G. Biguzzi asks whether the city “Babylon” (Revelation 17-18) represents Rome or Jerusalem. The first option was presented early, by Victorinus. He “(i) gives the circumlocution, ‘city of Rome,' as toe equivalent of Babylon: . . . ruina Babylonis, id est civitatis Romanae, (ii) identifies the seven mountains of Rev 17,9, on which the Harlot is seated, with the seven hills of Rome: Capita septem [sunt] septem montes, super quos mulier sedet: id est civitas Romana, et reges septem sunt, and (iii) interprets the mortally wounded head of the Beast, as an allusion to toe legend of toe Nero restored to life (redivivus) and returning from toe East against Rome as his enemy (redux): Unum autem de capitibus quasi occisum in mortem et plagam mortis eius curatam, Neronem dicit. Constat enimy dum insequeretur eum equitatus missus a senatu ipsum sibi gulam succidisse. Hunc ergo suscitatum Deus mittet” (373).

Tyconius, followed by Augustine, shifted the majority interpretation from a specific city to the generic “city of man,” but in the Reformation era and after a new interpretation arose, linking the city with Jerusalem rather than Rome: “The first to see Jerusalem in Rev’s Babylon were the French Jesuit J. Hardouin (1646-1729) and the French Calvinist F. Abauzit (1679-1767). According to the former the seven messages of Rev 2-3 are addressed to the Jewish-Christians of Jerusalem, and according to the latter the Beast is the Jewish Sanhédrin, the seven mountains of Rev 17,9 are the seven hills on which Jerusalem stands, and the fall of Babylon is the fall of Jerusalem in 70 A.D.” (475).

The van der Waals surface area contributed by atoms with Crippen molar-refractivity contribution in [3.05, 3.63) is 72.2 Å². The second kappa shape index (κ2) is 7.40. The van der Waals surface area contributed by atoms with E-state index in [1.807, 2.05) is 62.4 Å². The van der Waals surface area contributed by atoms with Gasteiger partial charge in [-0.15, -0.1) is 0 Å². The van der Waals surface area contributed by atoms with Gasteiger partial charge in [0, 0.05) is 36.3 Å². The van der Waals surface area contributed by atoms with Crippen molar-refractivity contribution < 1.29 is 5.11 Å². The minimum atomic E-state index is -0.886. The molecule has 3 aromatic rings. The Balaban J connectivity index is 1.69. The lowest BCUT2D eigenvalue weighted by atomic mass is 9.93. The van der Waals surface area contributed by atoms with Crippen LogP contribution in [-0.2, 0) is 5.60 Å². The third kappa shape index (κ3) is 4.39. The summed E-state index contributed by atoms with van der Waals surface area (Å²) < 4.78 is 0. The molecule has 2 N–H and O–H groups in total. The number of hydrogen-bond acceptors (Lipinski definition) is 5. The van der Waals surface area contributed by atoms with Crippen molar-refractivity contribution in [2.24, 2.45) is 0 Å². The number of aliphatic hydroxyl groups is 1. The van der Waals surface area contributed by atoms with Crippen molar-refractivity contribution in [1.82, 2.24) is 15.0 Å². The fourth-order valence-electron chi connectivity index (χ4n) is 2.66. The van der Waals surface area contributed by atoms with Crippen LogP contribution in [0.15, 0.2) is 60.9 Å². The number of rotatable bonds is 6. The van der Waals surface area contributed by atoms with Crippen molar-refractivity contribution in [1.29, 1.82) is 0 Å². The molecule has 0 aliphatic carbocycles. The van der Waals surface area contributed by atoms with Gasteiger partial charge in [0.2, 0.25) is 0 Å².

This interpretation has been held by a minority of interpreters in the past century, in various forms. J. Massyngberde Ford”holds that Babylon is Jerusalem sinee it became a prostitute in its political alliance with the Romans, represented as ‘the many waters' (the Kittim of Qumran literature) upon which the Harlot is sitting (17,1.15). The Beast from the sea is Vespasian, who ‘was’,' when was standing high in Nero’s favour; ‘is not,' when he loses his favour; and ‘is to come,' when he will be sent by him to quell the Jewish revolt in A.D. 67. The Beast from the land, instead, is Flavius Josephus, since he greeted Vespasian ‘prophetically' as the future emperor (cf. the epithet, ‘pseudo-prophet' given to the second Beast in Rev), and because he accepted the mark and the name of the ‘Beast' when he accepted the nomen ‘Flavius' from the imperial family” (379).

That is awfully specific. E. Corsini's interpretation is more general: “the Beast from the Sea is Rome and/or the Roman empire, which is a symbol of every corrupt centre if political power. The Beast from the land is Jerusalem and/or the Jewish world, which had become a ‘Synagogue of Satan.' The two horns ٠٤ the Beast are the Law and the Prophets, interpreted in a material and mundane sense by the corrupted Jerusalem. The two powers, the political one of Rome and the religious of Jerusalem, are by now allied, and such a ‘monstrous alliance,' according to Corsini, is paradigmatically represented in the allegory of the Harlot sitting on the Beast (Rev 17,3). Finally, the rebellion of the Beast against Babylon and the destruction of it (Rev 17,16) are the Jewish revolt and the destruction of Jerusalem by the Roman armies in the years 66-70 A.D., when the two allies separate and then clash in a mortal duel” (379).

Biguzzi opts for the Roman interpretation, but he presents a fair review of the evidence and options.

(Biguzzi, “Is the Babylon of Revelation Rome or Jerusalem?” Biblica 28 [2006]: 371-86.)